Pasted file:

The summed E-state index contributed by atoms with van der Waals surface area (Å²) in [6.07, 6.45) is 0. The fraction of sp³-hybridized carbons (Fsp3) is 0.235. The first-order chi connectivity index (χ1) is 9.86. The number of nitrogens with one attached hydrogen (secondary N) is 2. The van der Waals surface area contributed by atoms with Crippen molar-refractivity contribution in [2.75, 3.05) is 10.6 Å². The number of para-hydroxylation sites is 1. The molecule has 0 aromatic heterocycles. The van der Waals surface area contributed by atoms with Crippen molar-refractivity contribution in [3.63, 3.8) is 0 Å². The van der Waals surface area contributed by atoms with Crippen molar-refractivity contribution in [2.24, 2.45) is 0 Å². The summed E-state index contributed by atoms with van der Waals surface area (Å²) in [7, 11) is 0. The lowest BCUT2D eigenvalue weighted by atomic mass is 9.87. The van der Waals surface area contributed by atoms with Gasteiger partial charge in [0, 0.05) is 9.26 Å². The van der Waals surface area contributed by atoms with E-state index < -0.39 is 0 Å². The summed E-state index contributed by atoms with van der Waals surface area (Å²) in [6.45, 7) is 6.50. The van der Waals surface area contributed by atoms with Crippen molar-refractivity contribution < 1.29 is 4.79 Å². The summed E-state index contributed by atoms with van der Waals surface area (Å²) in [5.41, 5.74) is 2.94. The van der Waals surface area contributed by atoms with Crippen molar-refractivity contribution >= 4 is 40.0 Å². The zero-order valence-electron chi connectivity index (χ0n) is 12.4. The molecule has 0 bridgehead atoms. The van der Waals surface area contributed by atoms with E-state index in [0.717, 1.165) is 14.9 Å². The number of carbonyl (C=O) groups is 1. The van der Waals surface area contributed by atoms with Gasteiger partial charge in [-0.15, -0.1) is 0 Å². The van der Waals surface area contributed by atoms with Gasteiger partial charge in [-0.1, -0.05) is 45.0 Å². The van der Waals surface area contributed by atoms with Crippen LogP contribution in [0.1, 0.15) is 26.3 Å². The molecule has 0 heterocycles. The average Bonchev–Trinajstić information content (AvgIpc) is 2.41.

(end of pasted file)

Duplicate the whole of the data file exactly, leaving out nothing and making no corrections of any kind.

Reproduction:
The summed E-state index contributed by atoms with van der Waals surface area (Å²) in [6.07, 6.45) is 0. The fraction of sp³-hybridized carbons (Fsp3) is 0.235. The first-order chi connectivity index (χ1) is 9.86. The number of nitrogens with one attached hydrogen (secondary N) is 2. The van der Waals surface area contributed by atoms with Crippen molar-refractivity contribution in [2.75, 3.05) is 10.6 Å². The number of para-hydroxylation sites is 1. The molecule has 0 aromatic heterocycles. The van der Waals surface area contributed by atoms with Crippen molar-refractivity contribution in [3.63, 3.8) is 0 Å². The van der Waals surface area contributed by atoms with Crippen molar-refractivity contribution in [2.24, 2.45) is 0 Å². The summed E-state index contributed by atoms with van der Waals surface area (Å²) in [7, 11) is 0. The lowest BCUT2D eigenvalue weighted by atomic mass is 9.87. The van der Waals surface area contributed by atoms with Gasteiger partial charge in [0, 0.05) is 9.26 Å². The van der Waals surface area contributed by atoms with E-state index < -0.39 is 0 Å². The summed E-state index contributed by atoms with van der Waals surface area (Å²) in [6.45, 7) is 6.50. The van der Waals surface area contributed by atoms with Crippen molar-refractivity contribution < 1.29 is 4.79 Å². The summed E-state index contributed by atoms with van der Waals surface area (Å²) in [5.41, 5.74) is 2.94. The van der Waals surface area contributed by atoms with Crippen molar-refractivity contribution >= 4 is 40.0 Å². The zero-order valence-electron chi connectivity index (χ0n) is 12.4. The molecule has 0 bridgehead atoms. The van der Waals surface area contributed by atoms with E-state index in [0.717, 1.165) is 14.9 Å². The number of carbonyl (C=O) groups is 1. The van der Waals surface area contributed by atoms with Gasteiger partial charge in [-0.15, -0.1) is 0 Å². The van der Waals surface area contributed by atoms with Gasteiger partial charge in [-0.1, -0.05) is 45.0 Å². The van der Waals surface area contributed by atoms with Crippen LogP contribution in [0.1, 0.15) is 26.3 Å². The molecule has 0 heterocycles. The average Bonchev–Trinajstić information content (AvgIpc) is 2.41.